Is the filibuster at death's door? I hope so!
Because the Senate's 52 Republicans almost certainly won't get eight Democrats to join them in a filibuster-proof supermajority for Neil Gorsuch's confirmation vote, the GOP is all set to employ the "nuclear option" — a procedural change to Senate rules that would eliminate the filibuster for Supreme Court nominees, and allow the GOP to confirm Gorsuch with a simple 51-vote majority.
The whole thing is really bumming out Senate stalwarts.
But the filibuster should die. And not just for judicial nominees. It's time to kill the filibuster for all legislation. I daresay America's ability to make functional economic policy depends on it.
Requiring 60 votes to break a filibuster allows any determined 41-member minority to control and stymie the Senate. This was never the Founders' plan. The filibuster appears nowhere in the Constitution. It was created by a fluke accident in 1805, when the Senate tried to clean up its rulebook. Senators only discovered bills could be talked to death three decades later, and reform has proved incredibly difficult since. The supermajority requirement to cut off debate was added in the early 1900s, but only thanks to the political momentum to enter World War I.
In less polarized times, it wasn't so impossible for bills to pull votes from both Republicans and Democrats and achieve supermajorities. And use of the filibuster remained rare. But increasing partisanship drove the parties into an arms race, and today the filibuster is just taken as routine. The Democratic Senate rolled back use for executive branch nominations in 2013, but that's it.
Most Americans do not carefully follow lawmakers' speeches, press conferences, and policy platforms. They have lives, after all. So one of the main ways Americans decide how to vote is by judging whether they're better or worse off economically than they were in the recent past, and throwing the bums out if the results are bad.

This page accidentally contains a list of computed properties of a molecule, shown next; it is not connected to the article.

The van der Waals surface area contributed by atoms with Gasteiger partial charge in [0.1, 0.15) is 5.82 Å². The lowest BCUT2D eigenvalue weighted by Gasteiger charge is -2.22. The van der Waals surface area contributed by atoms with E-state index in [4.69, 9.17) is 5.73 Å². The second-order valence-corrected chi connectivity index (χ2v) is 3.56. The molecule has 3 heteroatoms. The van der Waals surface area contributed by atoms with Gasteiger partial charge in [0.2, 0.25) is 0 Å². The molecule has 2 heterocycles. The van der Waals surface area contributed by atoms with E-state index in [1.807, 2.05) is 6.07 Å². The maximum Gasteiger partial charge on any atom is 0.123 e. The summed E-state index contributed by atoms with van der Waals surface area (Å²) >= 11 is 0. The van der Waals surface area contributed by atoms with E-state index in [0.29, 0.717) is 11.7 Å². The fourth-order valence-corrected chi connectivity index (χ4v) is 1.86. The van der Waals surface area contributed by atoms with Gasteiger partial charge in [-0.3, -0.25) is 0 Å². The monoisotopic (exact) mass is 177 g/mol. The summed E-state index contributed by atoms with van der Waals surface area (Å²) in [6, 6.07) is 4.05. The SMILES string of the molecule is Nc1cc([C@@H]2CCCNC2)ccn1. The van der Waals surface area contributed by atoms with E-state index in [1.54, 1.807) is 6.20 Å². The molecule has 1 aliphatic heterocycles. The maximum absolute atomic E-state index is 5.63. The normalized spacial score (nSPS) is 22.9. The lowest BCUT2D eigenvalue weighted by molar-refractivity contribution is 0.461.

But thanks to the filibuster, voters rarely get to experience the full force of what either party would actually like to do when in power.
For example, many voters blamed President Obama and the Democrats for ObamaCare's numerous problems, like spiking premiums and lack of choice. But remember, many (if not most) of ObamaCare's biggest problems were a result of trying to win over conservative Democratic holdouts threatening to join a GOP filibuster. If Democrats could have passed ObamaCare with 51 Senate votes, America would probably have a public health insurance option today — and maybe even one single national insurance exchange for everyone. But the filibuster required Democrats to make huge concessions to win that last senator or two — inevitably a centrist grandstanding squish — to get to 60 votes. Many of ObamaCare's most salutary aspects were bartered away.
This is hardly the only time the filibuster has helped prevent economic policymaking that's ambitious enough to actually deal with the country's problems. It happens to both parties. They sacrifice what they would truly like to do to scrap and scrabble their way to 60 votes.
Filibuster defenders might say this is to the good. Both parties are kept from flying off the deep end, and are forced to make incremental reforms. (It helped stop the GOP's disastrous health-care bill, after all.) But America is the only advanced Western democracy with the filibuster. Indeed, it's the only advanced democracy with anything like our list of bottlenecks and veto points in the legislative process. Other countries don't rocket drunkenly between socialism and small-government neoliberalism every few years.
When parties and coalitions actually pass what they want, the populace gets to experience intended economic policies, feel the results, and then reward or punish its leaders. Importantly, the voters also know who to punish or reward — a key point the filibuster hopelessly muddles in U.S. politics. In a functional system without a filibuster, you still get relative policy stability and gradual evolution. But in the case of European parliaments, that's because the feedback loop between lawmakers and voters actually works, rather than because it broke down into confusion and stasis.
The filibuster does not promote sobriety and stability. It promotes sclerosis, cowardice, and incrementalism in the face of crisis. And it makes it virtually impossible for voters to figure out what the parties stand for and react accordingly. The sooner it dies, the better.